This effective diameter of the sheaves can have a marked impact on the speeds of the sheaves. Not so much of a difference on the large driver but a big impact as a percentage change of the driven alternator sheave. But the serpentine belt can also flex around a much smaller diameter sheave, so if you reduce the size of the alternator sheave from say 3" to 2" you have a 50% increase of the speed of the alt. Conversely, if you can increase the diameter of the crank sheave, the belt speed to increase, further increasing the alt speed.

On most boats, the matching surfaces of the contact faces of the belt and sheave will be about 3/8 to 5/8" wide (high) and that is a large surface to have to flex. Compare that to the approx 1/10th inch of contact that each V of a serpentine belt has with its sheave, and you will see that there is a huge reduction of flexing having to take place, and that the overall reduction of contact area is compensated for by having many grooves to do the job. So the belt does transfers power better and wears less as well, producing less dust.

Many people do not know that while some industrial and marine alternators are designed to produce high amps at lower RPM, automotive alternators are not - and that is one of the biggest reasons that those alternators, and their derivatives, when coupled up to a slower diesel with a small driving sheave, burn out. They just do not get enough air through them to keep them cool while struggling to produce higher amps. Automotive alternators are moved by a huge crank sheave of about 8" to 10" diameter and an alternator sheave of about 3" which means an increase in speed of 3 times. When you are in your car doing 3,000 RPM on the freeway, your alt is doing about 9,000 RPM and keeping cool at the low demand asked of it. With my typical, brand-new, Universal M35B marine diesel engine running at 2,000 RPM, my factory supplied automotive alternator(!) was only doing about 3,500 RPM, yet trying to fill those deep-cycle batteries. Yes, I have changed it to a Delco CS144 etc).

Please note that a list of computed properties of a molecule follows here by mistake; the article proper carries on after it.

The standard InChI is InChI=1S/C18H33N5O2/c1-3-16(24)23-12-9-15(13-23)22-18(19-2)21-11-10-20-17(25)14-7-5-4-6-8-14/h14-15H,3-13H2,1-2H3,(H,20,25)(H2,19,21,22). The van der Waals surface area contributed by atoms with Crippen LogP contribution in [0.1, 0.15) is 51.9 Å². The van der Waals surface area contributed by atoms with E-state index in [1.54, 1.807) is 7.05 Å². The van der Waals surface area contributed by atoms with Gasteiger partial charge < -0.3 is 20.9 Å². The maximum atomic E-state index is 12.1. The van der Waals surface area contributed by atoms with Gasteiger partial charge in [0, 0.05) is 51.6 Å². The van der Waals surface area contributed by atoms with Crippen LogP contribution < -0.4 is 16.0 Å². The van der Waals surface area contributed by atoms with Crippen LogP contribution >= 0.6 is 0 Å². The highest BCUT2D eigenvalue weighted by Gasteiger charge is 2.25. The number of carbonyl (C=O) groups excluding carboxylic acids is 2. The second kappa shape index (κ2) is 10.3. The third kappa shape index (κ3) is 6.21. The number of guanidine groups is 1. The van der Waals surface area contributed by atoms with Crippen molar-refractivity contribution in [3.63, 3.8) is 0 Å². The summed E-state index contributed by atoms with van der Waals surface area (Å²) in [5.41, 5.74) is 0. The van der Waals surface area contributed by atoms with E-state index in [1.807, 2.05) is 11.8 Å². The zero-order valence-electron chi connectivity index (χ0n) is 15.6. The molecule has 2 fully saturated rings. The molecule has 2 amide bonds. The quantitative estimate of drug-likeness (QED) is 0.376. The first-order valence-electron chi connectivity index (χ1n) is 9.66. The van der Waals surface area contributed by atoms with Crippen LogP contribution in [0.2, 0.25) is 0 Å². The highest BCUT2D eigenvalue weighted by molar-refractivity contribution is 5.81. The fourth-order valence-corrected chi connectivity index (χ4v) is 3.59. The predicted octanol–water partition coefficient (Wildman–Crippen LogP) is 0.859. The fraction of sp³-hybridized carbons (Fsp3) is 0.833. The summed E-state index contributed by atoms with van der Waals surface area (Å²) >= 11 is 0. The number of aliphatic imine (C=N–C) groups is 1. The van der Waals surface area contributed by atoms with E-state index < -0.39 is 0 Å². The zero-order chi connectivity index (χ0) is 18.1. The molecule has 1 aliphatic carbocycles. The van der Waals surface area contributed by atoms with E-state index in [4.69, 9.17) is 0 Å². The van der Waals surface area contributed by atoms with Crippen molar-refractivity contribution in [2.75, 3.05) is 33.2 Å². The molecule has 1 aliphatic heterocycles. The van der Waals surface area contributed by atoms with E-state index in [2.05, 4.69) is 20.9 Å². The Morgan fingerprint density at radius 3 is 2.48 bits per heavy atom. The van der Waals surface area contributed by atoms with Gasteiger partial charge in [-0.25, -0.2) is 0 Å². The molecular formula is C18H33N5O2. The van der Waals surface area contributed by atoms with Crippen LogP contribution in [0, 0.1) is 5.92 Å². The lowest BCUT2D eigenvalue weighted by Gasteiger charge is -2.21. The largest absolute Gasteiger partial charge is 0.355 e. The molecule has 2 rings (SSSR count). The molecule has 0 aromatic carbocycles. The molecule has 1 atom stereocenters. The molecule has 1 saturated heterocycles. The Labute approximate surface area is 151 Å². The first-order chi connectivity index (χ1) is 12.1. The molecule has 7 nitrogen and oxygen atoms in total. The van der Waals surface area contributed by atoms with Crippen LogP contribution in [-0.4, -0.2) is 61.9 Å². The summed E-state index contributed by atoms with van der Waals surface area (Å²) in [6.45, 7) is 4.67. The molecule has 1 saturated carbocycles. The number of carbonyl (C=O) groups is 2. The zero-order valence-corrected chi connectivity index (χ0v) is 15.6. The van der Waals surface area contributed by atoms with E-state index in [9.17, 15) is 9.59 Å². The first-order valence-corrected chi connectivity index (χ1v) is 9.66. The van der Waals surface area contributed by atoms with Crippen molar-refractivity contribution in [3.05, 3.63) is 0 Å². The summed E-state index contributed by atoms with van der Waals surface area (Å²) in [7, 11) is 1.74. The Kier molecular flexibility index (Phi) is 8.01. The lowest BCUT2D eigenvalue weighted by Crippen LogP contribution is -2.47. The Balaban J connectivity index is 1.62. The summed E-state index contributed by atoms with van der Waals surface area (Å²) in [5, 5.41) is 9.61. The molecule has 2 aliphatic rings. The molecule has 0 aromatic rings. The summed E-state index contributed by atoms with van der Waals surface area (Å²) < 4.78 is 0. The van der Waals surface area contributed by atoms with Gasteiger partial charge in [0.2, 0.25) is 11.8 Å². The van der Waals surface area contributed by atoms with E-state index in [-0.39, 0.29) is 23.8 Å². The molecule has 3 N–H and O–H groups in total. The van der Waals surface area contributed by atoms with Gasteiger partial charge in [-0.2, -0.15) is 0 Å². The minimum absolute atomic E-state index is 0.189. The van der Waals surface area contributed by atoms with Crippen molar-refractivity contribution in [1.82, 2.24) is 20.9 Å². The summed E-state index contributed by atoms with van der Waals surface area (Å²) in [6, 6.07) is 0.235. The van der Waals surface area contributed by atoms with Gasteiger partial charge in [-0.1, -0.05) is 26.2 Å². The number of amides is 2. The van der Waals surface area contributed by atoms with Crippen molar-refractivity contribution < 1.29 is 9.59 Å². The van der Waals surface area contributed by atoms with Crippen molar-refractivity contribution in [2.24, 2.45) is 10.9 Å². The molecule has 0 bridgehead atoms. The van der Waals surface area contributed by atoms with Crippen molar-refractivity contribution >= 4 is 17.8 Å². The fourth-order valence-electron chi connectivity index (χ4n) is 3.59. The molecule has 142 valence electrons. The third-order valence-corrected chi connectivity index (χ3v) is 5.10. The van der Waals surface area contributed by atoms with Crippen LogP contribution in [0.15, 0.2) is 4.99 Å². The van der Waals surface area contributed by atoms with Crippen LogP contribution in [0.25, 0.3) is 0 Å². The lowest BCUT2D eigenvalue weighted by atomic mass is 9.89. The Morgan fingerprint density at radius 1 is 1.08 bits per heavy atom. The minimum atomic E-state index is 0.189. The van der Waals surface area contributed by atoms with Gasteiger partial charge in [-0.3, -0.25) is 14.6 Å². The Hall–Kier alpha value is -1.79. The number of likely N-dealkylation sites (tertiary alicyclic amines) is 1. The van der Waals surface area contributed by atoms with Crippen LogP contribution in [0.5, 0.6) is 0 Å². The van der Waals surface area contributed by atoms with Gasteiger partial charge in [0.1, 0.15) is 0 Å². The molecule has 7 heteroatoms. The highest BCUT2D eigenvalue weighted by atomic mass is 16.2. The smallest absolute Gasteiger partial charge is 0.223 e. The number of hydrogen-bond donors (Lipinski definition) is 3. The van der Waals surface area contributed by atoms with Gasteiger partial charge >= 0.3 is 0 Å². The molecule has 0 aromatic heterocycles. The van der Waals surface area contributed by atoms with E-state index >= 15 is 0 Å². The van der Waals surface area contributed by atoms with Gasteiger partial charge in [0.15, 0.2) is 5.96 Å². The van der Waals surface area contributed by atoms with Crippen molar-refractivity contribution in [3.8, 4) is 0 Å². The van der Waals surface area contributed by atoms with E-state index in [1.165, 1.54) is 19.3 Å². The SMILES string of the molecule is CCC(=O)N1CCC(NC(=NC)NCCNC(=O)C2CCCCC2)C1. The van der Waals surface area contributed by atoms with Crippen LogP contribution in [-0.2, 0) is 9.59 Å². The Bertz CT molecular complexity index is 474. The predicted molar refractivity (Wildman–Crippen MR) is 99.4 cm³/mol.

It is a very smart idea to make the kits of the "slip-over" driver sheaves to install on the crankshaft of a marine diesel, as not only is it a very simple device to install by bolting onto the front face of the original sheave (no worries about removing the old sheave and dealing with the oil seals) but the diameter jumps by about 20% to 40% - increasing the belt speed, due to the change to a serpentine. The kit should also supply a larger sheave for the water pump so that it does not increase in speed so much that aeration takes place, and so reduces the coolant effectiveness.

So the mystery to me is why do marine engine manufacturers or modifying companies not automatically install larger diameter driving sheaves?

Being an ornery type (my wife tells me) and needing a challenge (I tell her!) I am in the process of machining up my own kit - but I already admit that to do it right is a time-consuming job and it would have been smarter to simply buy the kit. On the other hand, my changes will be custom-made of heavier materials for optimum performance on my particular engine and alternator.

Cheers, RR.